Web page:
No one is completely independent

“Me do it meself.”

That was my mantra as a child, and not much has changed now that I’m a grown-up. It’s certainly not bad to want to be independent. Actually, that’s pretty much the American dream. But you have to draw some realistic boundaries. No one is completely independent.

People need each other. Even if you’re the most antisocial person in the world, you still need other people in your life. Maybe we don’t all need the same people, but you can’t live life on your own. Sometimes you need help.

woman-cliff-balance-yogaToday’s verses are Acts 6:1-4.

But as the believers rapidly multiplied, there were rumblings of discontent. The Greek-speaking believers complained about the Hebrew-speaking believers, saying that their widows were being discriminated against in the daily distribution of food. So the Twelve called a meeting of all the believers. They said, “We apostles should spend our time teaching the word of God, not running a food program. And so, brothers, select seven men who are well respected and are full of the Spirit and wisdom. We will give them this responsibility. Then we apostles can spend our time in prayer and teaching the word.” 

This is a story from the early days of the Church. The way it worked back then was very much community-focused. The members of the early Church shared everything, and as the Church grew and more and more people became Christ-followers, the Church founders (the 12 Disciples) had more and more work to do. It got to the point where they were so overwhelmed with everyday tasks that they couldn’t focus on what they’d been called to do.

Prioritizing is a struggle for me. It’s hard for me to narrow down what I’m supposed to be doing on a daily basis because I want to do so many things, but just because I want to do a good thing doesn’t make that good thing a necessity. Yes, it’s a good thing. Yes, I’ll be blessed if I do it. Yes, it’s something God’s commanded us to do. But now may not be the right time for me to do that thing.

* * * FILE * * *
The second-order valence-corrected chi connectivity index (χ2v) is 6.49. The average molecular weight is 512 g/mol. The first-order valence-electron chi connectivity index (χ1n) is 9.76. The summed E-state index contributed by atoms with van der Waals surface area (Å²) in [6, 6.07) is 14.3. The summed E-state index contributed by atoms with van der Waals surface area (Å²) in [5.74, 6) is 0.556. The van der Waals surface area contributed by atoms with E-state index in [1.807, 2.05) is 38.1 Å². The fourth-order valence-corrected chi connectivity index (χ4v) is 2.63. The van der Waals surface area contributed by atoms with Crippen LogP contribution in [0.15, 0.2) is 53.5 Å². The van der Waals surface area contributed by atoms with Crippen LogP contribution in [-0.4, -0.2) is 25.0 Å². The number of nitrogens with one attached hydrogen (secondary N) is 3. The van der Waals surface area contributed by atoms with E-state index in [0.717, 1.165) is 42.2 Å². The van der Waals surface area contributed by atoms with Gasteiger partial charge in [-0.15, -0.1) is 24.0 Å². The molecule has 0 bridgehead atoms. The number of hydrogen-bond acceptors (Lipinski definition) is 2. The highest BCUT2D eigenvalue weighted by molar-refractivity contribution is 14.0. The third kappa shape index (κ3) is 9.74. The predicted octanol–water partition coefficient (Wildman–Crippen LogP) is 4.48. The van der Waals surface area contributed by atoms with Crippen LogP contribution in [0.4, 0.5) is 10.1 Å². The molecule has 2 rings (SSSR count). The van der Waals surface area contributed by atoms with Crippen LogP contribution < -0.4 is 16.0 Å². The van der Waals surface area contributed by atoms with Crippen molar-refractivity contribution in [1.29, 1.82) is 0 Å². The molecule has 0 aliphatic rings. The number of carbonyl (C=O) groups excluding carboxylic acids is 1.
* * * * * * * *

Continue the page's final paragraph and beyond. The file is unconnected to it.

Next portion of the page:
And honestly? I may not even be the best person for the job anyway. God may want me to have the humility to accept that I can’t do everything and let someone else have the blessing of that task graciously.

The early Church did it. It wasn’t that distributing food to people wasn’t important. It’s hugely important. But the Church Leaders had other things to focus on. God had called them to a certain job, and they didn’t have the capacity to do that job and another job at the same time. So they chose other leaders within the Church and asked them for help. And God was perfectly pleased with that. He blessed the Church Leaders, and He blessed the seven new folks who were running the food program. The same is true in our own lives.

What has God called you to do? That’s the question, isn’t it? It’s a difficult answer to find, but God will tell you what He wants. You just have to ask. And then you have to listen. And then you have to do it, regardless of what anyone else around you thinks. Do that one thing. And, sure, if you have time to let other things in, do those too, but don’t let the little stuff take away from that one big thing you’re supposed to be doing. And when the little things get too big, give them to someone else. Let them go. Because you can’t do both.

Help each other, but do it yourself

I’m great at making lists and plans and schedules. What I’m not so good at is sticking to them. Do I have any brothers and sisters out there? It’s not difficult for you to see everything that needs to be done, and you don’t even have to fight to get them into a somewhat-reasonable schedule. But when the day comes to actually follow the schedule, other priorities have popped up. People ask you to do things you didn’t plan for. Life happens.

And you have to adjust your schedule accordingly. But then you’re faced with a dilemma, because the new things you’ve added into your schedule prevent you from having enough time to do what you planned originally. So you push everything back. And then by the end of the week, it snowballs, and you’re completely buried.